Last June, the New Jersey State Interscholastic Athletic Association relaxed its transfer rule as part of a COVID-compliance package, waiving its rule that requires transfers to sit out the first 30 days of the season.
Now, the state association for high school sports will waive that same rule if student athletes elect to transfer back to their original school, announced in a new proposal on Wednesday.
If passed and enacted, the COVID-compliance package part two will enable student athletes to transfer back to the school they attended on March 16, 2020, without penalty — as long as that transfer happens on or before Sept, 1, 2021.
The proposal passed its first reading Wednesday and will need to be passed again next month by the Executive Committee to be adopted.
Any transfer that occurs after Sept, 1, 2021 will be subject to the NJSIAA’s transfer rules.
“The proposal will allow any student-athlete to transfer back to the school that they were enrolled at and attending on March 16, 2020, without consequence,” NJSIAA Executive Director Colleen Maguire said. “
The proposal also extends the credit waiver policy that the NJSIAA enacted last June, stating that any student unable to meet credit requirements due to a pandemic-related disruption academically, may be eligible to participate in a sport if the school’s principal sends a letter to the NJSIAA arguing for it.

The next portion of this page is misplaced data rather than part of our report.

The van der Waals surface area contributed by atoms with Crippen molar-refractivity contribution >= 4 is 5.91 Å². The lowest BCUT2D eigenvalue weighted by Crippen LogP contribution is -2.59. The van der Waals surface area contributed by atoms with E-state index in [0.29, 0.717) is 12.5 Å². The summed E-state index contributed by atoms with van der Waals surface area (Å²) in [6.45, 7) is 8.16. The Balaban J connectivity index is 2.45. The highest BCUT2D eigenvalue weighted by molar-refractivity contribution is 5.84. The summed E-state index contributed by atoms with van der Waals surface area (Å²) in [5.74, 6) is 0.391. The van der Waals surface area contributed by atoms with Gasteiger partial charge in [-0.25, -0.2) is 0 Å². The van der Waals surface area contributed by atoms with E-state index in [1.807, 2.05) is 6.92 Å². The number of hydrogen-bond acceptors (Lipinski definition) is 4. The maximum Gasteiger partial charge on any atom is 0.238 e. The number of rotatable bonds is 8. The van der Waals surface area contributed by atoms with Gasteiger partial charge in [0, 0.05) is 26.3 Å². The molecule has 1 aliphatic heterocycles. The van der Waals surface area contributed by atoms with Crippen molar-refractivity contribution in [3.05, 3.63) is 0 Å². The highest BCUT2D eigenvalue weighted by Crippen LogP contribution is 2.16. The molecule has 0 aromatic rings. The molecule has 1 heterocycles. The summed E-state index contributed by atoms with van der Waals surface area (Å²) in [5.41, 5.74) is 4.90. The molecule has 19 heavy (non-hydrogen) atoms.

This credit policy will only be carried out through the first semester of the 2021-22 school year.
“Given the uncertainty of the remaining school year for many school districts, we feel some flexibility may be needed to start the school year,” Maguire said. “But we also want to let our membership know, that by the start of the second semester, we fully expect that all student-athletes will have had adequate opportunity to get back on track academically.”
There have been roughly 120 credit waivers submitted to the NJSIAA this school year, assistant director Kim Cole said.
“People are having very troubling times, both with health issues, with mental health issues and the academic issues they are exposed to in this virtual environment,” Cole said. “With a corrective action plan in place, it’s the safety net we hope to give them a way to be able to play a sport and then get on academic success.”
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Brian Deakyne may be reached at email@example.com. Follow him on Twitter @BrianDeakyne.
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